The Punjab National Bank unearthed a Rs 11,400-crore fraud at its Kalagodha branch in Mumbai.Reuters

The central government has dropped the highly controversial Financial Resolution and Deposit Insurance (FRDI) Bill. 

Indian banks are still reeling from losses incurred due to frauds perpetrated by Nirav Modi, Vijay Mallya, and others. Banks are unable to recover loans and depositors fearing for their money

The primary reason for withdrawing the bill was the 'bail-in' clause, which states that in case a bank becomes insolvent, the depositors will have to bear a part of the cost of resolution by losing a part of their deposit. This led to a panic withdrawal of cash and hit public trust.

Introduced in August 2017, the bill was referred to a joint committee of the Parliament and it was to submit its report on August 10, the last day of the Monsoon Session. But, it is unlikely that it will be submitted before the Parliament's Winter Session in December.

"The government fears that it is uncomfortably close to the general elections in 2019 and given the negative sentiment the public has about the bill, the government thought it wise to drop it," says an official. 

The NDA government has tried to clarify that the 'bail-in' clause will not apply to public sector banks and will be used as a last resort in case of private sector banks when a merger or acquisition of a troubled bank is not possible.

The government also stressed that 'bail-in' clause will be used with prior consent of depositors and they will be given preferential treatment if the bank is closed. The main objective of the FRDI Bill was that if companies in the financial sector − banks, insurance firms, nonbanking financial companies −  fail, they can be sold, merged with a similar firm or closed down without much disruption caused to the system, economy, investors and other stakeholders.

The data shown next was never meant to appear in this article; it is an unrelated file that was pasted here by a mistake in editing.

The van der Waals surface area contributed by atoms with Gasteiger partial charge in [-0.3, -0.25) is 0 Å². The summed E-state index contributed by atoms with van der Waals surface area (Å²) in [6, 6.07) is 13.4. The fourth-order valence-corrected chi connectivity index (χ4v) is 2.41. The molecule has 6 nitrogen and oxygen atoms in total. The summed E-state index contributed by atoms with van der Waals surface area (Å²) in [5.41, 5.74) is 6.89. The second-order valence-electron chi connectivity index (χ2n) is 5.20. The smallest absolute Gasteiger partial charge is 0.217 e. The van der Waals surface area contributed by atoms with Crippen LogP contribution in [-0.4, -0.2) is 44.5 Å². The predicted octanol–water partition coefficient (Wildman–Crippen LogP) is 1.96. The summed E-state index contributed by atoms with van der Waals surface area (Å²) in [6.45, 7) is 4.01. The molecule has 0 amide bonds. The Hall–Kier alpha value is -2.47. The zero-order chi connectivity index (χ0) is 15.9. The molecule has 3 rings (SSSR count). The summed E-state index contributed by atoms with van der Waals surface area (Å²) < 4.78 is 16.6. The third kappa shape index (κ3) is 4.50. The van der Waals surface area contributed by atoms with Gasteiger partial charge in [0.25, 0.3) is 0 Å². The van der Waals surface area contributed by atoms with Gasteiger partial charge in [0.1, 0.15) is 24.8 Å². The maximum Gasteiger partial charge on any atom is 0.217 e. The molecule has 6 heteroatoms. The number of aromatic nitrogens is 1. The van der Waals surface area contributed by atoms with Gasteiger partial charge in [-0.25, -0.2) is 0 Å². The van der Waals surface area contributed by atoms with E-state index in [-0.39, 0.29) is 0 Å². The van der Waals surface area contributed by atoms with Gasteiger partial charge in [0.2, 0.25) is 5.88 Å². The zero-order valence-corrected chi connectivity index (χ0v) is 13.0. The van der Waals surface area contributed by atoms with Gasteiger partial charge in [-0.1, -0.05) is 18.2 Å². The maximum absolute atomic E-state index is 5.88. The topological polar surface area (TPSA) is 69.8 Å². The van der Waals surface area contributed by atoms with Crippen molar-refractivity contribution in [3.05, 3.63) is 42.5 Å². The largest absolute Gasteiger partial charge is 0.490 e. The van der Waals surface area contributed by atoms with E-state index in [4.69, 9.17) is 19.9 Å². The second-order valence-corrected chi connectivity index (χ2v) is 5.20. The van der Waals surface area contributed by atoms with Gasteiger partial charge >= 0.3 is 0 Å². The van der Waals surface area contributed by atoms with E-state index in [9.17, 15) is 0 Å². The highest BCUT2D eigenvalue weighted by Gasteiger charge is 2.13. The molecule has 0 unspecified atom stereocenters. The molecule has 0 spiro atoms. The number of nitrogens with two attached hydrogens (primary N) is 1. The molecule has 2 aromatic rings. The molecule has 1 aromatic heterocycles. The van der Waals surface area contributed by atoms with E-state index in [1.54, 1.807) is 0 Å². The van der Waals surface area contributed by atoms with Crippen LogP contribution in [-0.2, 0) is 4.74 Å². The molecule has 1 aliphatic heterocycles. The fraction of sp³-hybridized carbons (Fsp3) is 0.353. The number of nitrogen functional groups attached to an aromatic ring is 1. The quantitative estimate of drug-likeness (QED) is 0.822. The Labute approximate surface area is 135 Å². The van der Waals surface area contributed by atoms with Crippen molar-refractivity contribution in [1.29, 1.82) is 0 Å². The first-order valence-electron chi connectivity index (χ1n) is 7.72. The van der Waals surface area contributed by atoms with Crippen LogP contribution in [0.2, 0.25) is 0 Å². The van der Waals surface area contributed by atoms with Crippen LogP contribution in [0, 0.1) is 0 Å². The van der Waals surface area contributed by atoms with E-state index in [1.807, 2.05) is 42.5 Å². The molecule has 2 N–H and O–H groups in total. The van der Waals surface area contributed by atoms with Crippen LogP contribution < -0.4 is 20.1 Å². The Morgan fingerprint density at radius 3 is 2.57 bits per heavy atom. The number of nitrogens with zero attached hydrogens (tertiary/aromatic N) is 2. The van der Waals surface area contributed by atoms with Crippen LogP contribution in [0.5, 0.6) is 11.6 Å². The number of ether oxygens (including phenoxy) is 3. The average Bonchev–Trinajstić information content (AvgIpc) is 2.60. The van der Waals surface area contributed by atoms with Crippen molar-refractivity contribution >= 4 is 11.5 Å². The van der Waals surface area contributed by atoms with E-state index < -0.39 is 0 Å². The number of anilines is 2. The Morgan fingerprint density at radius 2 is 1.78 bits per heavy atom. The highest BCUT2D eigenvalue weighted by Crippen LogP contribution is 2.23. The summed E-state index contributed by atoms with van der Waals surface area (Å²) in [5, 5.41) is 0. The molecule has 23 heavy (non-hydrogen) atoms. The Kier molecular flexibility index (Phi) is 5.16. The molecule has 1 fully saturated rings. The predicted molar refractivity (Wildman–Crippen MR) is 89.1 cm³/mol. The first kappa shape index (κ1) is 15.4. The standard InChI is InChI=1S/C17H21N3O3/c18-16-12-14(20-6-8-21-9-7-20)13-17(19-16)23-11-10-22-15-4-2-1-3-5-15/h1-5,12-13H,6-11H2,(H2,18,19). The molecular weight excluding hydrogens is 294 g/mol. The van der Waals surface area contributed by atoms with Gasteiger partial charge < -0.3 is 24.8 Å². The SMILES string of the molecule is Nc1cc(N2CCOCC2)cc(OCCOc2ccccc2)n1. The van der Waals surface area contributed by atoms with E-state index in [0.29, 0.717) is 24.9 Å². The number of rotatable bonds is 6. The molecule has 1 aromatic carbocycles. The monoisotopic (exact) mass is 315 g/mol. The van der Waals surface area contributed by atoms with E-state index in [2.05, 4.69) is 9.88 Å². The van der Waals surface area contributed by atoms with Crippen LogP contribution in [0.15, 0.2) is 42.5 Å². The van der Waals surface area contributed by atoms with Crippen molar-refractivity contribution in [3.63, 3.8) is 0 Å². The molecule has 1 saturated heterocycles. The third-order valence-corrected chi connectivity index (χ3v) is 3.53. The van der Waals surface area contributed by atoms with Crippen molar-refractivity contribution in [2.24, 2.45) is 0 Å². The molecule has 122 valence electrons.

Opposed to 'bail-in', a 'bailout' is when a government steps in to save interests of depositors when a bank collapses. Public funds are used and this move has been criticised as it gives the bank management leeway to take risky investment decisions as they are secure in the knowledge that if the risk doesn't pay off and bank collapses, the government will step in and save the day. 

This made governments around the world think of coming up with solutions to prevent bailouts and save taxpayers money. New laws and rules, including 'bail-in', were put in place which stated that losses were to be borne by creditors and shareholders of the said bank and not taxpayers.  

However, in India, the situation is different as financial savings make up a dominant share of deposits in banks and it was feared if a bank fails and to save taxpayers money, a part of depositors money which would be used to save the bank under the bail-in clause.

The proposal to withdraw the bill is likely to be taken up by the Cabinet on Wednesday.